So why isn’t it dead yet?
Sit right back and you’re hear a tale, the tale of a fateful trip…
#1 — Java applets
Yes, Java was “the way, the truth and the light” for a number of years, but the light turned to darkness and the truth became not-so-much and Java’s “way” became servers, not clients.
A valiant attempt, but as a boisterous Texan once told me: “that dog don’t hunt”.
#2 — Java… again… once more… with feeling!
Whole browsers built out of Java! That was the promise.
At the point that applets started to fail, the Java crowd started to wind up the “ok, we’ll just build whole applications out of Java!” narrative. For a while Netscape even had a project, “JavaGator”, that was an attempt to build a complete web browser in Java.
Java-based browsers defined the term “failure to launch” and didn’t even achieve the same level of resounding success that Java applets did.
#3 — Flash… in the pan
I have to say, Flash had Flash Studio going for it which was a nice tool and was ahead of its time.
But Flash was proprietary, slow, very buggy, a memory hog, a binary format and a never ending source of security problems. Adobe even tried to kill SVG on the desktop — a format they had a hand in inventing — because they saw it as an open standard Flash competitor. Oh, and Flash required a plugin. Oh, and it was meant to really do fancy graphics, not to build apps (how do you build apps using the abstraction of ‘timelines’ anyway? People tried…)
Thank you Steve (RIP) for putting a stake through the heart of this one.
And so Flash went… right down the pan.
#4 — Have you seen the light? The Silverlight?
Not to be outdone by Adobe, Microsoft (at that time, playing the role of Galactic Empire with Steve “no one’s gonna buy an iPhone!” Ballmer as Palpatine) decided to make a run at their own version of the “use our proprietary plugin/runtime” game.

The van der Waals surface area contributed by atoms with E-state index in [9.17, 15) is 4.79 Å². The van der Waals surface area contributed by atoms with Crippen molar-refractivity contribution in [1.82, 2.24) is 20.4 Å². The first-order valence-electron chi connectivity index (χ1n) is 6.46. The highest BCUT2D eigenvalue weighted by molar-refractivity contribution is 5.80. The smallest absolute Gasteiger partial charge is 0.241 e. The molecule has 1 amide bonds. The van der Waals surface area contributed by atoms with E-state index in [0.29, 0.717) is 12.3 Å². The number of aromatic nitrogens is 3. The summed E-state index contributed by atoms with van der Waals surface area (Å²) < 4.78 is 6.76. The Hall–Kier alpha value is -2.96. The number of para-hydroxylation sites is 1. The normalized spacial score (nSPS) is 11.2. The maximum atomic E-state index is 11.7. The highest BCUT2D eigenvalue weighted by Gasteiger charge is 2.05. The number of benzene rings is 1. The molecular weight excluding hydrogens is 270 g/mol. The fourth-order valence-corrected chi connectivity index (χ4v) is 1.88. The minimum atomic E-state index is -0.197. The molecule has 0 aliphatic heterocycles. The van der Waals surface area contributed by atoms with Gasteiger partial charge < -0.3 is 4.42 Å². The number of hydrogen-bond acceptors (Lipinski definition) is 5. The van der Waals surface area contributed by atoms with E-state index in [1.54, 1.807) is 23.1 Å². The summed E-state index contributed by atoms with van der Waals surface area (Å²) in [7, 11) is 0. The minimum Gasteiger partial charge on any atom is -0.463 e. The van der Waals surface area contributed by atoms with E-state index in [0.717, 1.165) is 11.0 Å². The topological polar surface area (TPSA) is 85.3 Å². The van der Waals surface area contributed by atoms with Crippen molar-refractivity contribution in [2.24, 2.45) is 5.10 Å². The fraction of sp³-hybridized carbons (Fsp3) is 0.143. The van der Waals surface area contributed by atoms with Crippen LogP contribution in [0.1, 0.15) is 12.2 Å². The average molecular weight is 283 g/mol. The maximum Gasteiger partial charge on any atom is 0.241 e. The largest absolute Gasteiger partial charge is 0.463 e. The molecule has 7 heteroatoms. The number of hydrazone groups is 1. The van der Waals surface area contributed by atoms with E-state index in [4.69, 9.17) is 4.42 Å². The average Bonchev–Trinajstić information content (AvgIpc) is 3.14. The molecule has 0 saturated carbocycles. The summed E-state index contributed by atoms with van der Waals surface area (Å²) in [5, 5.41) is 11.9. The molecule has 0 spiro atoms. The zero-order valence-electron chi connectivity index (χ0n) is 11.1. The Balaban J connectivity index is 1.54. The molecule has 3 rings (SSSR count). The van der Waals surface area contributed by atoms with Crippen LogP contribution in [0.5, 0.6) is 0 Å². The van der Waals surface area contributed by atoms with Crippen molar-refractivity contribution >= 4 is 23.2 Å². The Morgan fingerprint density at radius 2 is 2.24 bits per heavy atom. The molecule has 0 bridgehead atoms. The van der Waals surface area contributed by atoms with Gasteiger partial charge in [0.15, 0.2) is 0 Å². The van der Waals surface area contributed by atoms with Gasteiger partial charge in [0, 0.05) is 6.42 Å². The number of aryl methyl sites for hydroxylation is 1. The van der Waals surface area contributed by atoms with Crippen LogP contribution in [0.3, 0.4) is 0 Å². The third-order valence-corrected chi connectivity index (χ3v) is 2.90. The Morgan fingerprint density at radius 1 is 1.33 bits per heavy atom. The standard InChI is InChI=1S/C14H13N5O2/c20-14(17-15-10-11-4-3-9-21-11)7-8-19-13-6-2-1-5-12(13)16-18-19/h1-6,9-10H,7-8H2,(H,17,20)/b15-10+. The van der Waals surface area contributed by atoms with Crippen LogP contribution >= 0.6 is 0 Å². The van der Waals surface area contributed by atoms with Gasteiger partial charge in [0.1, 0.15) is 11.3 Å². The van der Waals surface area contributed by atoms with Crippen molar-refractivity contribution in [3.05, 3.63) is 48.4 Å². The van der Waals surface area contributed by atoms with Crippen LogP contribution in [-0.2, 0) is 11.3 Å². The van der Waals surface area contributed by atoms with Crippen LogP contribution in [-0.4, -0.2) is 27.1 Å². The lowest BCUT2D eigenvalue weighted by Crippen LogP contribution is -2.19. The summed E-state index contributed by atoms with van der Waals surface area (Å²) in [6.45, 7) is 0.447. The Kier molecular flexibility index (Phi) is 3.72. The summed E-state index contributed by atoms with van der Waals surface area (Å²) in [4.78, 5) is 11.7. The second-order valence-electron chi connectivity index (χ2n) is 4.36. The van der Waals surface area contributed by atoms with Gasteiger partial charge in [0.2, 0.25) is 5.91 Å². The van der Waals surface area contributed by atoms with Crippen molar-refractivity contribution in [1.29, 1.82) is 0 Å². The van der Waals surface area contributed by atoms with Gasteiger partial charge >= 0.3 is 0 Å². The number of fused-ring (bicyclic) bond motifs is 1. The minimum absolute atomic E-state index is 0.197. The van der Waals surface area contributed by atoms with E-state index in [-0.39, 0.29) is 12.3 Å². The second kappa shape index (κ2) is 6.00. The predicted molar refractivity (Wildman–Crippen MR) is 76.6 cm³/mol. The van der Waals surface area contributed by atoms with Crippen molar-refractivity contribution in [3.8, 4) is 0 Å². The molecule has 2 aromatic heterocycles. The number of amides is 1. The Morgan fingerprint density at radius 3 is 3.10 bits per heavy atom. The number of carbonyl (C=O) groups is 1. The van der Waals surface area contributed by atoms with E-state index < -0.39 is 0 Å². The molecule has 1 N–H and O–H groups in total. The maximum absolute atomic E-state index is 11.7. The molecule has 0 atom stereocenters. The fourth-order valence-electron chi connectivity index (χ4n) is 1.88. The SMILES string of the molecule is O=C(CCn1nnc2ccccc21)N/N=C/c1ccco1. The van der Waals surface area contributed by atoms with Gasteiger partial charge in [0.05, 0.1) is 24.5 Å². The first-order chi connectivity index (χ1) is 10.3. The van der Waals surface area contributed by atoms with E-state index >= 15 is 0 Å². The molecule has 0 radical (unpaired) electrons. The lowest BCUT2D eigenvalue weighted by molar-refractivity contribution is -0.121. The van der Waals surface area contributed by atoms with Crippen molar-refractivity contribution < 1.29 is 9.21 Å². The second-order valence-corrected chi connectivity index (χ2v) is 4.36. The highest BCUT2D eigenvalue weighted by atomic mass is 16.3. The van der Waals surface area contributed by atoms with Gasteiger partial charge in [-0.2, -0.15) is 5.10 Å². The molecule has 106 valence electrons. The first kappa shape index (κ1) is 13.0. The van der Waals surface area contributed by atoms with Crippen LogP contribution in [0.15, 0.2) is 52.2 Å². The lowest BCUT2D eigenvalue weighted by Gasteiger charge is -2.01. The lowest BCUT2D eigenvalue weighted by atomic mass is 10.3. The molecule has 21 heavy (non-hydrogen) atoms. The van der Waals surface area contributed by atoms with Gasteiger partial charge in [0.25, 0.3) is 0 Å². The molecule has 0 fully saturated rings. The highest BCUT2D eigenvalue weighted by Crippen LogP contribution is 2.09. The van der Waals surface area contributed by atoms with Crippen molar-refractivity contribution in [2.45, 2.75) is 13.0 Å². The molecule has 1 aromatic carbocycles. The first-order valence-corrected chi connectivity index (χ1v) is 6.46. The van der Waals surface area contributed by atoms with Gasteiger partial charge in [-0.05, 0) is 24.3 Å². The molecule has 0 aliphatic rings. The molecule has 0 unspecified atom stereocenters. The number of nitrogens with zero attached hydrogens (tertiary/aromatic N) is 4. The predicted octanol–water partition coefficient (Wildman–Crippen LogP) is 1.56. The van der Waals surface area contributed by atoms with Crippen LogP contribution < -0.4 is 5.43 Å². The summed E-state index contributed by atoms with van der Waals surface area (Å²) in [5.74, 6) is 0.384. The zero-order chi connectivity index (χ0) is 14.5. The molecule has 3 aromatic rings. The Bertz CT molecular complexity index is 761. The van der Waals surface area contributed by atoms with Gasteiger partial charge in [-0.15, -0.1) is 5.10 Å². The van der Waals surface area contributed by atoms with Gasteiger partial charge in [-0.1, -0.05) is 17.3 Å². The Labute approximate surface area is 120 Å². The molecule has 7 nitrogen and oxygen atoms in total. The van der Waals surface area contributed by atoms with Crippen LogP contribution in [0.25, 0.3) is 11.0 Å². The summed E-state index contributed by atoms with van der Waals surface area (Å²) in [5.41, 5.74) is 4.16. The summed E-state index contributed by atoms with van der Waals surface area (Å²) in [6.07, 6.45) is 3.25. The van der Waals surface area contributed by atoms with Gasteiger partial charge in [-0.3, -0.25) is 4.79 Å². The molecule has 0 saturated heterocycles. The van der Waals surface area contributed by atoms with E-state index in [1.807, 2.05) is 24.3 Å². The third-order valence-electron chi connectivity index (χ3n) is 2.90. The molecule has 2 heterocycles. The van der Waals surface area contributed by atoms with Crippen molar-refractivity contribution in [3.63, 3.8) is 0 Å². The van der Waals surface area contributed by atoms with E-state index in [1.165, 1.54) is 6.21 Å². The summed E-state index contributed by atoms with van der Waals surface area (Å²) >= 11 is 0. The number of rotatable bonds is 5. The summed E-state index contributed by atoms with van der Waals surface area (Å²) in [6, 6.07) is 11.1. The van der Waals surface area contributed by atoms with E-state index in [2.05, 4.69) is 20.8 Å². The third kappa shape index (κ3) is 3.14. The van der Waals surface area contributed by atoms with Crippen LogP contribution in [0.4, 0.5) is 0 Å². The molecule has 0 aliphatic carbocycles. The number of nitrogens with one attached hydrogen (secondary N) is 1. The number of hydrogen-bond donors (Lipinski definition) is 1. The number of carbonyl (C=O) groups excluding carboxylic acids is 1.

Except it was still a plugin… and proprietary… and a binary format… and a memory hog. It was, admittedly, more secure and less buggy than Flash.
To their credit, Microsoft killed this one themselves.
As soon as they “saw the [not Silver] light” (about the same time that Palpatine was unceremoniously ejected for failing to predict that actually hundreds of millions of people wanted to buy iPhones), organizational moves were made to deprecate Silverlight and focus on the Web.
Goodbye Silverlight — we hardly knew ye.
#5 — (Web)Assemble the forces!
WebAssembly never really got off the ground.
WebAssembly, despite its name, was not intended to be a “common assembly language for the Web”, but a way to write performant compute-intensive web applications, such as games.
As it turned out, initial versions of WebAssembly didn’t do well with garbage collected languages. And the performance still isn’t what was originally promised by having a binary-ish format (which, to be honest, surprises me).
Nice try, though.
It has shocked me how many body blows this language has taken over the years and still it stands, like a bruised boxer in the ring.
But as my friend and business partner Scott Shattuck says, one reason is “Location, location, location”.
Ironically, its usage outside of the web browser is only increasing.
But you said it will die.